Courier’s Revenues, Net Income Rebound in First Quarter
NORTH CHELMSFORD, MA—January 20, 2010—Courier Corp. (Nasdaq: CRRC), one of America’s leading book manufacturers and specialty publishers, today announced improved sales and earnings for the quarter ended December 26, 2009, the first quarter of its 2010 fiscal year, reflecting improvements in both of the company’s business segments. Revenues for the quarter were $63.1 million, up 6% from last year’s first-quarter sales of $59.6 million. Net income for the quarter was $2.8 million, compared to $0.7 million in the first quarter of fiscal 2009. Net income per diluted share for the quarter was $.23, versus $.06 in the first quarter of fiscal 2009.
Among Courier’s publishing businesses, sales were up at both Dover Publications and Research & Education Association (REA). Sales at Creative Homeowner were down, though the prior-year comparison included book distribution revenues from a service the company no longer offers. In the company’s book manufacturing segment, gains were strongest in religious scriptures and college textbooks.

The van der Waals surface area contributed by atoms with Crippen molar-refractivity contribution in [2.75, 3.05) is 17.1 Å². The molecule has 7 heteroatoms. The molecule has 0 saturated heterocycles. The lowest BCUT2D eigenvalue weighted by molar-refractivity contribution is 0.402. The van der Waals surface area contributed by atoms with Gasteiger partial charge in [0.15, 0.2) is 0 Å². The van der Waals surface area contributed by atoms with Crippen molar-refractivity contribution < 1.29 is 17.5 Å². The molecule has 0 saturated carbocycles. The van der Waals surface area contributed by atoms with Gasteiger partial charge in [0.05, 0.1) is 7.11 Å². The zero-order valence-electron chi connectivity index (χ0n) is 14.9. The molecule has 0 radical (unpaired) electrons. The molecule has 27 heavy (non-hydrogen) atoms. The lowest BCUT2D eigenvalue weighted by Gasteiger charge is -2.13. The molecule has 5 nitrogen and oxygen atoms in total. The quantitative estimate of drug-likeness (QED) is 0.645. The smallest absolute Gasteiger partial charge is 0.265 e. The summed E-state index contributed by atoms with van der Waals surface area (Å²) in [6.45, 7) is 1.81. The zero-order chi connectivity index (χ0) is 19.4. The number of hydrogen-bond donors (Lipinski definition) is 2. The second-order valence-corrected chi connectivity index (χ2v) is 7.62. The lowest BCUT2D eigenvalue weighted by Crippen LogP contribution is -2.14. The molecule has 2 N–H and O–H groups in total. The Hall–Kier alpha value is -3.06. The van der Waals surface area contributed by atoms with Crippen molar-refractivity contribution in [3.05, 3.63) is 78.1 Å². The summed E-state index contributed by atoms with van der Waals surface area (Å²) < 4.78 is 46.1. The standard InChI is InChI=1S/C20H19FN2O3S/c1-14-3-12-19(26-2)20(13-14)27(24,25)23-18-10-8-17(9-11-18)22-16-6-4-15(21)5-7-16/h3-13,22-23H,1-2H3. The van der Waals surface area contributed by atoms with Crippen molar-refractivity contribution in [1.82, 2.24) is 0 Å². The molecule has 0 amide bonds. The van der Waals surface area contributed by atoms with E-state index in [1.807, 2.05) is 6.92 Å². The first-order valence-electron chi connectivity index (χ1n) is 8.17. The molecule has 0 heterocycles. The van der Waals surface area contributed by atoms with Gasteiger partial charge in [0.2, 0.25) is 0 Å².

“We worked hard to make this quarter happen,” said Courier Chairman and Chief Executive Officer James F. Conway III. “We had help from key customers, and from a modest improvement in consumer confidence as the recession started to ease. But it was still tough going for many publishers and retailers. Our answer, as always, was to go the extra mile for every customer and every situation. While weak sales at home centers continued to hamper performance at Creative Homeowner, Dover and REA both profited from their strong product launches and ramped-up consumer marketing. In book manufacturing, it was particularly gratifying to see a rebound in religious sales after three down quarters, not to mention our continued strong performance in the college textbook market.
“We had other achievements in the quarter as well. Preparations for our installation of a new digital printing system continued, on time and on budget, at our home base in North Chelmsford, Massachusetts. Finally, between leaner operations and improved results, we were able to bring our debt down by another $5 million to under $9 million, leaving us well positioned for future growth.”